The original Agile methods were created by teams independently in response to the challenge of improving software development and their documentation as a named process was a subsequent codification in order to help spread the learning and improvement wider throughout the industry. Either consciously or intuitively, these processes were applications of Systems Thinking, taking a holistic approach to solve the problem at hand. Taken in this context we can learn from Agile methods by treating them as system archetypes rather than repeatable solutions, and design our own systems to create the same results.
Systems Thinking suggests that systems are made up of elements, which interact, to meet a purpose. In other words, they are more than the sum of the parts.
- A system’s purpose is what ultimately determines its behaviour. In fact a system’s purpose can be often deduced from its behaviour which is observed over time rather than through individual events. A generic purpose for product development might be to deliver value through achieving flow and building capability.
- A system’s elements are the things that it is made up of and these can be either tangible or intangible. Tangible elements of a product development system could include the people, physical resources (e.g. hardware and furniture) and artefacts (e.g. specifications and tests). Intangible elements could include the software itself (both product and tests), software tools (e.g. compilers and editors), skills and morale.
- A system’s interactions are the relationships that hold its elements together. They can typically be a flow of energy, material or information. For product development systems, the most relevant interactions often take the form of information flows. This might be information about learning (e.g. success or failure), state changes (e.g. ready or done) or decisions (e.g. accepted or rejected).
A system can also be described in terms of stocks and flows. A stock is a recognisable and measurable part of the system, and the flows are what cause the stock to rise and fall over time. Thus, the stock at any given time is the result of the all the preceding flows in and out of the system. The stock acts as a buffer for the flows, which can create stability and allow for variability by decoupling the flows. However, it can also cause delays which may cause instability. In a product development system, if we think of the stock as the Work in Process (WIP), we can see that some WIP will create stability, but too much will create undesirable delays.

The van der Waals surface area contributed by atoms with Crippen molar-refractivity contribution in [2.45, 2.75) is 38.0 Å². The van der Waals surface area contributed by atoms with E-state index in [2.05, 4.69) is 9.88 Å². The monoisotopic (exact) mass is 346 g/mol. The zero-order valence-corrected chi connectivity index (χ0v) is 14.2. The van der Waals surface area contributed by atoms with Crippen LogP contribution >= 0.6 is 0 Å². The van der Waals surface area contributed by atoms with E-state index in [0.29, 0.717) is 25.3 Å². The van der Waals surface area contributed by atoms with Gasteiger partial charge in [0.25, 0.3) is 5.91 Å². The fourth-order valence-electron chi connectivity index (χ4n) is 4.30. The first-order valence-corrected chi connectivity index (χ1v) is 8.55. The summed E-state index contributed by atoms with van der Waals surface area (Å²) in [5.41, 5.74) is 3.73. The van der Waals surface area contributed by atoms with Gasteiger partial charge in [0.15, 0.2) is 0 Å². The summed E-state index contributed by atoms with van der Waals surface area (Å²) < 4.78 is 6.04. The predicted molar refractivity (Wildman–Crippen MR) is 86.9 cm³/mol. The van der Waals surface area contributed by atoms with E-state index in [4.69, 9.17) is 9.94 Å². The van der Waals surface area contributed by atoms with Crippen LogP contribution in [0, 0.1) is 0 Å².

Describing systems in terms of stocks and flows leads to the understanding of feedback in systems. Feedback is created when changes in a stock affect the flows into or out of that same stock. Feedback can either balance and stabilise, or reinforce and amplify a system’s behaviour and combinations of feedback structures result in a system’s behaviour being constant over time. The patterns which cause similar and recognisable system behaviour are known as system archetypes.
These basic Systems Thinking concepts give us a clue to how we can help meet the challenges of improving our product development practices without codifying methods. Having clarity of purpose, and the way elements interact to achieve that purpose, can give us insight into intervention points for continuously improving.
System archetypes give us a further perspective with which to view our product development processes, and suggests the role Kanban plays. If Agile processes are examples of a system archetype, then Kanban provides an approach to creating further examples of those system archetypes. Workflow can be thought of as part of the system structure. Visualisation can highlight key elements and interactions. Limiting WIP can manage the stock. Cadence can co-ordinate of elements and interactions. Learning can focus on improving the system. Further, where processes are exhibiting less desirable archetypes, then Kanban provides an approach to recognise, visualise and eventually break them.
It should be remembered though that systems area non-linear in that there not a simple cause and effect relationship. That is why behaviour should be measured over time rather than looking at individual events. As Donella H. Meadows so eloquently put it in her book ‘Thinking in Systems: A Primer’, “The future can’t be predicted, but it can be envisioned and brought lovingly into being” and “We can’t control systems or figure them out. But we can dance with them!”